Saturday, May 14, 2011

Free as a Chat

[And this chat you cannot change. . . flight song over a hidden meadow in Belleplain State Forest today. You don't think of Belleplain State Forest (sic) for edge and thicket birds, but hidden away meadows hold chats, Indigo Buntings, Blue Grosbeaks, all those early successional goodies. Sometimes, I think, more easily found and seen than places like Higbee Beach or the Beanery.]

While much of the NJ birding world was focused on the World Series of Birding today (wonder how my pals on the Rutgers Scarlet Night-herons and the Monarchists faired), I was free as a sky-larking chat this peak weekend in May to wander around Belleplain yet another day, being a naturalist, not a ticker-birder. Which is pretty cool, being able to hang on, for example, to the Lousiana Waterthrush who steadily sang in an atypical location for the second week in a row (NOT Sunset Bridge) and makes me wonder if he's an unpaired male. Must be, I figure. Though The Birder's Handbook is silent on the number of broods LOWA raises per year, I have to believe they only get one off, since they leave so early in summer, thus if this bird is still singing for a mate, it isn't raising any young this year.

Understand, by the way, that I don't fault the WSB folks - how could I, having competed every year 1990-2010? Only a busted knee and a new job kept me out of it this year. I ran into my friend Jim Wilson near Sunset Bridge, who for yet another year is mentoring a youth team in the WSB. Something I admire greatly - and intend to do myself again, maybe even next year, though a no-carbon-footprint team at Forsythe NWR merits consideration, too. I think my best WSB ever was the year with the "kids" - Kaitlyn, Sam, Kyle and Joey on a very fun whole state run about 10 years ago.

Jim's kids missed the Kentucky Warbler at Sunset Bridge - I wanted to shout after them, since it began singing as they pulled away, but that's against the rules. A Prothonotary Warbler sang there, also. Migrants were scarce today -  a single each of Blackpoll Warbler and Rose-breasted Grosbeak  were all I could muster. A full list from Belleplain is at the end of this post - week 7 of my explorations there this spring.

It was too cool and cloudy for most cold-blooded things - I went butterfly-less - , but I did hear my first Pine Barrens Treefrogs of spring, honking in a wetland off Cedar Bridge Road. It was also pretty dark for bird photos, between the clouds and the leaves, but plants are easier. . .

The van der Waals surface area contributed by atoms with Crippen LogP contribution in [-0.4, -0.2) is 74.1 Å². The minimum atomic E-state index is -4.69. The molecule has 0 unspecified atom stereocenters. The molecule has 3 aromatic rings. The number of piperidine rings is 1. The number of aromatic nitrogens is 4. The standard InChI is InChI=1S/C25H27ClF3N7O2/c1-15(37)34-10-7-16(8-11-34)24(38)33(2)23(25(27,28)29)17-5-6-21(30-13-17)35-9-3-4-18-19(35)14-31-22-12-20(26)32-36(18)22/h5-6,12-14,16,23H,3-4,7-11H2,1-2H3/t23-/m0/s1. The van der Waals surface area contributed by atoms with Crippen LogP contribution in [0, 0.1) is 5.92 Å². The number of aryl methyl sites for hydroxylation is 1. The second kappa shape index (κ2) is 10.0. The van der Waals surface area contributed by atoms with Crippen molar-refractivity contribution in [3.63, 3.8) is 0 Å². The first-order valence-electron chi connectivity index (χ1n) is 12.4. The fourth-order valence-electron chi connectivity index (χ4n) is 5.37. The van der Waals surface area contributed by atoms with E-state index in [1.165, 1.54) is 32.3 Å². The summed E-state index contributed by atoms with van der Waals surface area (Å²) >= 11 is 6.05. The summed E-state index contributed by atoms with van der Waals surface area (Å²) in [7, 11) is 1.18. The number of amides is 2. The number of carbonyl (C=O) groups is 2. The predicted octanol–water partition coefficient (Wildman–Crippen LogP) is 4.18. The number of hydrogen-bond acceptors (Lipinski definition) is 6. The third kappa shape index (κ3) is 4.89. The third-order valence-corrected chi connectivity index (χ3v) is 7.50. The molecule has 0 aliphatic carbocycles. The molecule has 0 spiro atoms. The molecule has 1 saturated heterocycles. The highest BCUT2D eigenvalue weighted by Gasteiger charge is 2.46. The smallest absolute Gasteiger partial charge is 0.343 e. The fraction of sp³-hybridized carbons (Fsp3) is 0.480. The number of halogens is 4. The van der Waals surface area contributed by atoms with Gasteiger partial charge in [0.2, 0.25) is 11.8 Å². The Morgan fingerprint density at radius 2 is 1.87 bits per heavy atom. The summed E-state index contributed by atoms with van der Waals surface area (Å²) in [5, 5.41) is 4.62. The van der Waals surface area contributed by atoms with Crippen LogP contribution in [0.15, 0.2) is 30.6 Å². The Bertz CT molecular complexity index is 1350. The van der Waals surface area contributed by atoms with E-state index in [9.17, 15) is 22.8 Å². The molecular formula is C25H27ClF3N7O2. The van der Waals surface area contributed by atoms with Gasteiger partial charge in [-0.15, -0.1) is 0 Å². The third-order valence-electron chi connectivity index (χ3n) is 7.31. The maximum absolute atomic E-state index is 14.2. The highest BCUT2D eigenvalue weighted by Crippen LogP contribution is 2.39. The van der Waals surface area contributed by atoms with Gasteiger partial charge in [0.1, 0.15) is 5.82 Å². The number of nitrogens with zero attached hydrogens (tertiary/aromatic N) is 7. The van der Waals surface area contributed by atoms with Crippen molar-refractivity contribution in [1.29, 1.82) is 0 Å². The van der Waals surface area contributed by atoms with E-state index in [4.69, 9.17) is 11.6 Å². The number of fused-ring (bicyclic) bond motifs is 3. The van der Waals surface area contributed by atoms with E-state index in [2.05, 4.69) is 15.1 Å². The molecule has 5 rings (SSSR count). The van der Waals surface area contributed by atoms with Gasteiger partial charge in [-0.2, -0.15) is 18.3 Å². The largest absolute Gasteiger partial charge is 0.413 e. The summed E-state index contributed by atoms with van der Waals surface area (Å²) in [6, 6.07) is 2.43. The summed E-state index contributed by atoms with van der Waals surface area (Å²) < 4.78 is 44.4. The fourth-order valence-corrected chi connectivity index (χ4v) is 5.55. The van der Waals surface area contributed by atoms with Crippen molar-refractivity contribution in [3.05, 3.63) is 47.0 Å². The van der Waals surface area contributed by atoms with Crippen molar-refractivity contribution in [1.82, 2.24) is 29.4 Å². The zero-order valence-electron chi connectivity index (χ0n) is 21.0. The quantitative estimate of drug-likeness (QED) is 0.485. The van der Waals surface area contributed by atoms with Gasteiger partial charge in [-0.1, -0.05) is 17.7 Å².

[Mountain Laurel will begin blooming in south Jersey next week.]

 [Golden Club in a hidden Belleplain stream.]

[Same shot, different week (see posts below): Dogwoods wane, leaves fill in the gaps.]

Though I recorded 50-some birds in Bellplain today, I don't think I eyeballed more than 20 species thanks to a whole lot of leaves. A bird heard is as good as bird seen for me anymore, especially the good singers - like Louisiana Waterthrush.

This afternoon post-Belleplain, a careful low tide count at Norbury's Landing yielded only 42 Red Knots, but some serious numbers of other shorebirds: 15 Black-bellied Plover, 23 Semipalmated Plover, 1 Greater Yellowlegs, 107 Ruddy Turnstone, 3400 Sanderling, 1700 Semipalmated Sandpiper, 5 Dunlin, 25 Short-billed Dowitcher, and competing with them all,  9900 Laughing Gulls.

Here's the Belleplain list from today:

Location: Belleplain State Forest
Observation date: 5/14/11
Notes: 645-1015a, 12 miles, cloudy, 50's-low 60's. fairly quiet. Pine Barrens Treefrogs calling off Cedar Bridge Road.
Number of species: 51

Canada Goose 2
American Black Duck 2
Wild Turkey 3
Mourning Dove 3
Yellow-billed Cuckoo 2
Ruby-throated Hummingbird 3

Red-bellied Woodpecker 4
Hairy Woodpecker 2
Eastern Wood-Pewee 10
Acadian Flycatcher 8
Eastern Phoebe 1
Great Crested Flycatcher 10
Eastern Kingbird 1
White-eyed Vireo 8
Red-eyed Vireo 25
American Crow 1
Carolina Chickadee 6
Tufted Titmouse 15
Carolina Wren 1
Blue-gray Gnatcatcher 20
Wood Thrush 25
American Robin 5
Gray Catbird 5
Brown Thrasher 4
Blue-winged Warbler 2
Northern Parula 1
Yellow-throated Warbler 12
Pine Warbler 20
Prairie Warbler 2
Blackpoll Warbler 1
Black-and-white Warbler 15
Prothonotary Warbler 1
Worm-eating Warbler 15

Ovenbird 65
Louisiana Waterthrush 1
Kentucky Warbler 1
Common Yellowthroat 1
Hooded Warbler 8
Yellow-breasted Chat 2

Eastern Towhee 8
Chipping Sparrow 6
Summer Tanager 4
Scarlet Tanager 2
Northern Cardinal 4
Rose-breasted Grosbeak 1
Blue Grosbeak 1
Indigo Bunting 2
Common Grackle 2
Brown-headed Cowbird 15
American Goldfinch 2
House Sparrow 2

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